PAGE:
Intravenous exposure

When receiving biological fluids such as nutrients, blood or blood components that have been stored in PVC containers, patients may be exposed to plasticisers via the intravenous route. PVC tubing used either in the administration of fluids or for dialysis may also contribute to the exposure of plasticisers.

Many factors impact migration rates

When lipid-containing fluids (i.e. fluids which contain fats) are stored in plasticised PVC containers or conveyed through PVC tubing, some of the plasticiser will migrate into the fluid. The rate of migration is highly dependent on the properties of the fluid, storage time, storage temperature and the type of plasticiser used. Due to the low solubility of plasticisers in water, aqueous medical solutions extract practically no plasticiser from containers or tubing. Data collected on DEHP (the most commonly used plasticiser in medical devices) exposure in patients undergoing medical treatment have shown that even the highest exposures of DEHP provide a significant safety margin when compared with levels of exposure which have been seen to produce no effect in animal studies.

EU scientific committee opinion on DEHP

However, responding to public concerns, the EU Commission has asked a scientific committee to look into the issue. This committee, the Scientific Committee on Emerging and Newly Identified Health Risks (SCENIHR), published a revised Opinion in 2016.

The Opinion concluded as follows:

"The Tolerable Daily Intake (TDI) value of DEHP was previously established at 48 μg per kg body weight per day, based on a NOAEL of 4.8 mg/kg/d for reproductive toxicity in rats and applying an assessment factor of 100. Based on the same studies, the European Food Safety Agency rounded the TDI to 50 μg/kg bw/d (EFSA 2005). SCENIHR supports the previously derived TDI value, considering that the new studies are in line or not sufficiently robust to justify the derivation of a new TDI.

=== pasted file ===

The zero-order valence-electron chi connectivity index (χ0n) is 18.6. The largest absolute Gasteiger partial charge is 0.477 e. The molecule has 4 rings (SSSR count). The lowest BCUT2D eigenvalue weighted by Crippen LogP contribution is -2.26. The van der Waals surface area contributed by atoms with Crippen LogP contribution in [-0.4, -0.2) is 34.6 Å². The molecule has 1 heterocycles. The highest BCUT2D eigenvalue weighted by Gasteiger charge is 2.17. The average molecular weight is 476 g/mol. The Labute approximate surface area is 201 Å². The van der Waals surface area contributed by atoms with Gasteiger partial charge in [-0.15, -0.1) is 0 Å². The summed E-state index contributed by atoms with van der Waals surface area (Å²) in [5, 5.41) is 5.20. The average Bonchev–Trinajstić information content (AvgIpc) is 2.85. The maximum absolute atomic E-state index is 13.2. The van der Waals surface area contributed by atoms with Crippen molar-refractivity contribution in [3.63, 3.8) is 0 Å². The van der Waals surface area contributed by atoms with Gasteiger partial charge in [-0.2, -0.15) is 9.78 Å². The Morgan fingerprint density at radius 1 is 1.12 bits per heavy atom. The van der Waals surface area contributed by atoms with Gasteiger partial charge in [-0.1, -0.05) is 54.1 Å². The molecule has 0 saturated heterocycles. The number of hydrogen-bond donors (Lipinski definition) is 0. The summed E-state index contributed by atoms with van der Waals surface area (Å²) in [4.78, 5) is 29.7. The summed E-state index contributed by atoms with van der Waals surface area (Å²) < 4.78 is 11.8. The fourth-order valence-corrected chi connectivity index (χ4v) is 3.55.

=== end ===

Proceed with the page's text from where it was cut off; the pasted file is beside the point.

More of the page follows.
Notably, the TDI is a value set up for a lifelong continuous exposure, in contrast with transient acute or subacute exposure produced by DEHP-containing medical devices. Therefore, the use of TDI value for risk assessment associated to exposure via medical device represents a conservative approach, being exposure to medical devices generally limited over time (corresponding to acute/sub-acute/subchronic scenarios from a toxicological point of view, depending on the medical device used). The exception is the group of dialysis patients, whose regimen of treatment can be considered chronic.

Exposure to DEHP may significantly exceed the TDI in some specific groups, among which adult patients undergoing haemodialysis: their median exposure levels reported in various studies exceed the TDI by 2-12 fold with peak values (up to 2200 μg/kg/d) >40 fold higher than the TDI. The exposure values have a small Margin of Safety (MoS) (lower than 100) also considering the NOAEL in rodents for induction of kidney toxicity (around 30 mg/kg/day), which is particularly relevant for that kind of patients. Therefore patients subject to haemodyalisis procedure may be at risk of DEHP induced effects.

Premature neonates in intensive care units (NICU), being dependent on multiple medical procedures, may receive DEHP levels (6000 μg/kg bw/d) similar to the No Observed Adverse Effect Level (NOAEL) (4.8 mg/kg/d) for reproductive toxicity and for this group of patients there is no MoS. In infants and neonates, ECMO is the medical treatment which may give the highest daily exposure over repeated exposure for a short period of time (up to 35000 μg/kg over 10 days treatment in 4 kg bw infants: assuming an equal distribution over time, this would correspond approximately to 3500 μg/kg bw/d). Therefore, premature neonates in NICU and infants subjected to ECMO represent a high-risk population to DEHP exposure."

The SCENIHR adds that “It should be realised that the benefit of medical devices must also be considered: the survival of premature infants often depends on the availability of the same medical devices that result in a relatively high DEHP exposure due to treatment. Whenever possible, material with low release potential should be used.”

This is why the development of alternatives to DEHP is very important. The progress in this field has been acknowledged by the revision of the European Pharmacopoeia.